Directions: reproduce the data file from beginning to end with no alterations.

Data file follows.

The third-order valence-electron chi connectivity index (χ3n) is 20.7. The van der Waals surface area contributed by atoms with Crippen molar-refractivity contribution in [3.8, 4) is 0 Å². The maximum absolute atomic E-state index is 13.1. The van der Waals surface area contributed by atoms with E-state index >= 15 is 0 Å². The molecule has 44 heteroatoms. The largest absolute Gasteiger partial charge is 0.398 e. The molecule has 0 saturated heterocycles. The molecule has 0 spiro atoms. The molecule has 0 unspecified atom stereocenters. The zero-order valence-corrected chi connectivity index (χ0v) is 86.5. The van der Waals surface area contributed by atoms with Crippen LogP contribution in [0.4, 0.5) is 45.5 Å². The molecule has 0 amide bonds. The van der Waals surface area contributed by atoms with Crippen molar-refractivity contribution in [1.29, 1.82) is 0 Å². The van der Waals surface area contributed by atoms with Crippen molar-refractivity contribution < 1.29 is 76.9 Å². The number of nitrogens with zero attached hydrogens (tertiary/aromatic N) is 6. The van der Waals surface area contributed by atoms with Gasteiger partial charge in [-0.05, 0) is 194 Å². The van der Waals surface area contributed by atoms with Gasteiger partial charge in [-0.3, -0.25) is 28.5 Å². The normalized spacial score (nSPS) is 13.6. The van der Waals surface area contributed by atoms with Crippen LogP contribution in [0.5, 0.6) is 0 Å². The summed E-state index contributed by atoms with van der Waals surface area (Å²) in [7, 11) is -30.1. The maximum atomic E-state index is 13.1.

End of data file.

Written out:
The third-order valence-electron chi connectivity index (χ3n) is 20.7. The van der Waals surface area contributed by atoms with Crippen molar-refractivity contribution in [3.8, 4) is 0 Å². The maximum absolute atomic E-state index is 13.1. The van der Waals surface area contributed by atoms with E-state index >= 15 is 0 Å². The molecule has 44 heteroatoms. The largest absolute Gasteiger partial charge is 0.398 e. The molecule has 0 saturated heterocycles. The molecule has 0 spiro atoms. The molecule has 0 unspecified atom stereocenters. The zero-order valence-corrected chi connectivity index (χ0v) is 86.5. The van der Waals surface area contributed by atoms with Crippen LogP contribution in [0.4, 0.5) is 45.5 Å². The molecule has 0 amide bonds. The van der Waals surface area contributed by atoms with Crippen molar-refractivity contribution in [1.29, 1.82) is 0 Å². The van der Waals surface area contributed by atoms with Crippen molar-refractivity contribution < 1.29 is 76.9 Å². The number of nitrogens with zero attached hydrogens (tertiary/aromatic N) is 6. The van der Waals surface area contributed by atoms with Gasteiger partial charge in [-0.05, 0) is 194 Å². The van der Waals surface area contributed by atoms with Gasteiger partial charge in [-0.3, -0.25) is 28.5 Å². The normalized spacial score (nSPS) is 13.6. The van der Waals surface area contributed by atoms with Crippen LogP contribution in [0.5, 0.6) is 0 Å². The summed E-state index contributed by atoms with van der Waals surface area (Å²) in [7, 11) is -30.1. The maximum atomic E-state index is 13.1.